"Then I need not go on about it. This was an act of pure terrorism and it threatens our country." He then turned to face Director Andorov. "At the moment, our SVR Director, Pyotyr Andorov, would like show the FSB's report."

Vorshevsky stepped aside. Andorov took his place and turned on the viewscreen. Brief camera footage from the massacre was played from various angles. The camera feeds were in black-and-white, and were a little blurry, but short burts of radio played their voices, and they sounded American.

"The footage of the massacre taken from Zakhaev Airport's security cameras was analyzed by the X Directorate earlier today." He looked back at the screen; several diagrams of American assault rifles. "They have confirmed that the weapons used were American in origin." Andorov shifted to the next image. It showed one of the gunmen, dead. There was a bloody hole in his chest and a look of shock on his face.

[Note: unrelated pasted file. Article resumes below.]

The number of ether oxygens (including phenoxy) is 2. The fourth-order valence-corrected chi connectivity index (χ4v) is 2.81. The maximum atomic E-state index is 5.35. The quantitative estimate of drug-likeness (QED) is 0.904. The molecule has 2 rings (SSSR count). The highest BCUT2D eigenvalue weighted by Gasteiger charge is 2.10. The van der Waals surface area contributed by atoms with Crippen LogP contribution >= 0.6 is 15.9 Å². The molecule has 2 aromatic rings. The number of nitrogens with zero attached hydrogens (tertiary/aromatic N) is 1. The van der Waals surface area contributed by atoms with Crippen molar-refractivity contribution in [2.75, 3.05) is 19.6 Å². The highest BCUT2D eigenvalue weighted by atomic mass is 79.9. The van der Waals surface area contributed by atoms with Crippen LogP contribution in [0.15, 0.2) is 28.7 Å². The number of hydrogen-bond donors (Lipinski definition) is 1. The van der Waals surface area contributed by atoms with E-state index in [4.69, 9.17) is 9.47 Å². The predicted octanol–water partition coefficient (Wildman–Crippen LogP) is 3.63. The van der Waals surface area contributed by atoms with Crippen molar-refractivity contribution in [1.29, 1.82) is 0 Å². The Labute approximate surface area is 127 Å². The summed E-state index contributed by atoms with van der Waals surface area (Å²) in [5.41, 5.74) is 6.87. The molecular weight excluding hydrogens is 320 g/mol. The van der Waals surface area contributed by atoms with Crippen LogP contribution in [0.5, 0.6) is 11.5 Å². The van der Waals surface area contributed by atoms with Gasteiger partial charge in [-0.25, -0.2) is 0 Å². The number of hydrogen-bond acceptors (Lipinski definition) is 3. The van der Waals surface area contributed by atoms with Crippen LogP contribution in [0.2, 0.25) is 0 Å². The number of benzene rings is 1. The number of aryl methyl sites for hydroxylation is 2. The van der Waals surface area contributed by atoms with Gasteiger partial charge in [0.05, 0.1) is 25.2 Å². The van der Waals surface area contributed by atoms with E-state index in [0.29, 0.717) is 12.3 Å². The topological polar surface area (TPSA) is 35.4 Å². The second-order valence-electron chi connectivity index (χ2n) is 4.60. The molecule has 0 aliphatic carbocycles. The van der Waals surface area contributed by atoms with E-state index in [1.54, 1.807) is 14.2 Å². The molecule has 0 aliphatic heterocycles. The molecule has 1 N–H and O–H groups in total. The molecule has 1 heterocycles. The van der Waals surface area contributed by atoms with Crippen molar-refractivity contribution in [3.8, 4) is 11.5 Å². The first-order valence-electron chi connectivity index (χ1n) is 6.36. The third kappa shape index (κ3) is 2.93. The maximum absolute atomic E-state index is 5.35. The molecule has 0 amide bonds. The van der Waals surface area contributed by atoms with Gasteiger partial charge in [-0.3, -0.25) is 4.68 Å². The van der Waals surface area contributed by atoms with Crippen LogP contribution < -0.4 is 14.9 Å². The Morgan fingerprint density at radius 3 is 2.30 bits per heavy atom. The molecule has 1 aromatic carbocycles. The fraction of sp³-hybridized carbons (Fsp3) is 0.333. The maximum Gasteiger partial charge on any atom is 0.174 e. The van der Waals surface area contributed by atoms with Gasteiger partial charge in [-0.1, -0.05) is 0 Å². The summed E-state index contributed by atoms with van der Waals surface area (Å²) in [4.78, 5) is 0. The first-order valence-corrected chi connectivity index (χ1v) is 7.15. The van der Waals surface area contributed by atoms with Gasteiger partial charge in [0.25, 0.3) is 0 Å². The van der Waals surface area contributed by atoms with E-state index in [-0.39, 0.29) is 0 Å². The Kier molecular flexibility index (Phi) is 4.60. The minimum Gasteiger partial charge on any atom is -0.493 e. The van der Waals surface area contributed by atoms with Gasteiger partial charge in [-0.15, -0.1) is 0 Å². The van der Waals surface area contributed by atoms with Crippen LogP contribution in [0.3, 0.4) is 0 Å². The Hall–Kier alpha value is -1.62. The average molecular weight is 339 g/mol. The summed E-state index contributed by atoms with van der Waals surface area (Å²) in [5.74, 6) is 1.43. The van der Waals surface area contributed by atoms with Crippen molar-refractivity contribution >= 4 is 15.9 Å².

"This gunmen was discovered dead by the FSB. The footage captured reveals that this man was not one of the terrorists that the FSB managed to kill." Looks of confusion spead across the faces of the Cabinet members. "Yes, that is sligtly confusing. But his killer's identity is not as important as he is." He shifted to the next slide: It showed a document:It appeared to be a military profile; it showed a picture of the man in full combat gear, beneath which was the subtitle: "Private, First Class Joseph Allen - United States Army Rangers, 1st Battalion, 75th Regiment." Beneath that was a list of battles and engagements he had participated in.

"This man was a member of the United States Army Rangers, Private, First Class Joseph Allen. Further...intelligence also suggests that he was an agent for the CIA, whose history against our country is well known."